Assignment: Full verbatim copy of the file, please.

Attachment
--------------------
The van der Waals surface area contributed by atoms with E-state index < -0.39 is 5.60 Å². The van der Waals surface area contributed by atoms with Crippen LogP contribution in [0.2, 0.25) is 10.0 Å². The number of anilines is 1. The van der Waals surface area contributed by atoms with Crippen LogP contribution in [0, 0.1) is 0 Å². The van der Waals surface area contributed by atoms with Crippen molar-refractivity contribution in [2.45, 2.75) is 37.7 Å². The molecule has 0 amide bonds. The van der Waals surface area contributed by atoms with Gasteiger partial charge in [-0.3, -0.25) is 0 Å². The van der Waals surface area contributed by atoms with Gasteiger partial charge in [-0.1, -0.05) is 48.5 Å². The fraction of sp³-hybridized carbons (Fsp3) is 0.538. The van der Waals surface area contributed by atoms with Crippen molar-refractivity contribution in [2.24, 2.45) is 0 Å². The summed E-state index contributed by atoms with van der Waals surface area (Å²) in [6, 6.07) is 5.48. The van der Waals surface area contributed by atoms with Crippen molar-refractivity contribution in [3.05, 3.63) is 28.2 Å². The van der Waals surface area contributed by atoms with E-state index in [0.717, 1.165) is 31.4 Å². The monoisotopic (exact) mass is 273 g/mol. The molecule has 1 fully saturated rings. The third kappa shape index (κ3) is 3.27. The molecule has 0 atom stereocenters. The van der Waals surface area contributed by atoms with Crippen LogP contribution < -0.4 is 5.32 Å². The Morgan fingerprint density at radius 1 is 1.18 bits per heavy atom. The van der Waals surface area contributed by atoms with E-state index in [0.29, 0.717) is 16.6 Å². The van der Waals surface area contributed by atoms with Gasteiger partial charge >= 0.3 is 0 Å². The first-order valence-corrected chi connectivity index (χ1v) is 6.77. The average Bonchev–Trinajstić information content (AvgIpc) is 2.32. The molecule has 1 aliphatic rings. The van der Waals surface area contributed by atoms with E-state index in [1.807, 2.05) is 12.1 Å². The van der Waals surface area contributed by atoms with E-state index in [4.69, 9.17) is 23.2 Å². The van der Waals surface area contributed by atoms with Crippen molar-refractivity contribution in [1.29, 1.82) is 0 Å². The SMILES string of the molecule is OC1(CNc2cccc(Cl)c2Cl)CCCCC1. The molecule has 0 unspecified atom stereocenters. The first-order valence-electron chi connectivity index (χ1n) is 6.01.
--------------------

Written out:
The van der Waals surface area contributed by atoms with E-state index < -0.39 is 5.60 Å². The van der Waals surface area contributed by atoms with Crippen LogP contribution in [0.2, 0.25) is 10.0 Å². The number of anilines is 1. The van der Waals surface area contributed by atoms with Crippen LogP contribution in [0, 0.1) is 0 Å². The van der Waals surface area contributed by atoms with Crippen molar-refractivity contribution in [2.45, 2.75) is 37.7 Å². The molecule has 0 amide bonds. The van der Waals surface area contributed by atoms with Gasteiger partial charge in [-0.3, -0.25) is 0 Å². The van der Waals surface area contributed by atoms with Gasteiger partial charge in [-0.1, -0.05) is 48.5 Å². The fraction of sp³-hybridized carbons (Fsp3) is 0.538. The van der Waals surface area contributed by atoms with Crippen molar-refractivity contribution in [2.24, 2.45) is 0 Å². The summed E-state index contributed by atoms with van der Waals surface area (Å²) in [6, 6.07) is 5.48. The van der Waals surface area contributed by atoms with Crippen molar-refractivity contribution in [3.05, 3.63) is 28.2 Å². The van der Waals surface area contributed by atoms with E-state index in [0.717, 1.165) is 31.4 Å². The monoisotopic (exact) mass is 273 g/mol. The molecule has 1 fully saturated rings. The third kappa shape index (κ3) is 3.27. The molecule has 0 atom stereocenters. The van der Waals surface area contributed by atoms with Crippen LogP contribution < -0.4 is 5.32 Å². The Morgan fingerprint density at radius 1 is 1.18 bits per heavy atom. The van der Waals surface area contributed by atoms with E-state index in [0.29, 0.717) is 16.6 Å². The van der Waals surface area contributed by atoms with Gasteiger partial charge >= 0.3 is 0 Å². The first-order valence-corrected chi connectivity index (χ1v) is 6.77. The average Bonchev–Trinajstić information content (AvgIpc) is 2.32. The molecule has 1 aliphatic rings. The van der Waals surface area contributed by atoms with E-state index in [1.807, 2.05) is 12.1 Å². The van der Waals surface area contributed by atoms with E-state index in [4.69, 9.17) is 23.2 Å². The van der Waals surface area contributed by atoms with Crippen molar-refractivity contribution in [1.29, 1.82) is 0 Å². The SMILES string of the molecule is OC1(CNc2cccc(Cl)c2Cl)CCCCC1. The molecule has 0 unspecified atom stereocenters. The first-order valence-electron chi connectivity index (χ1n) is 6.01.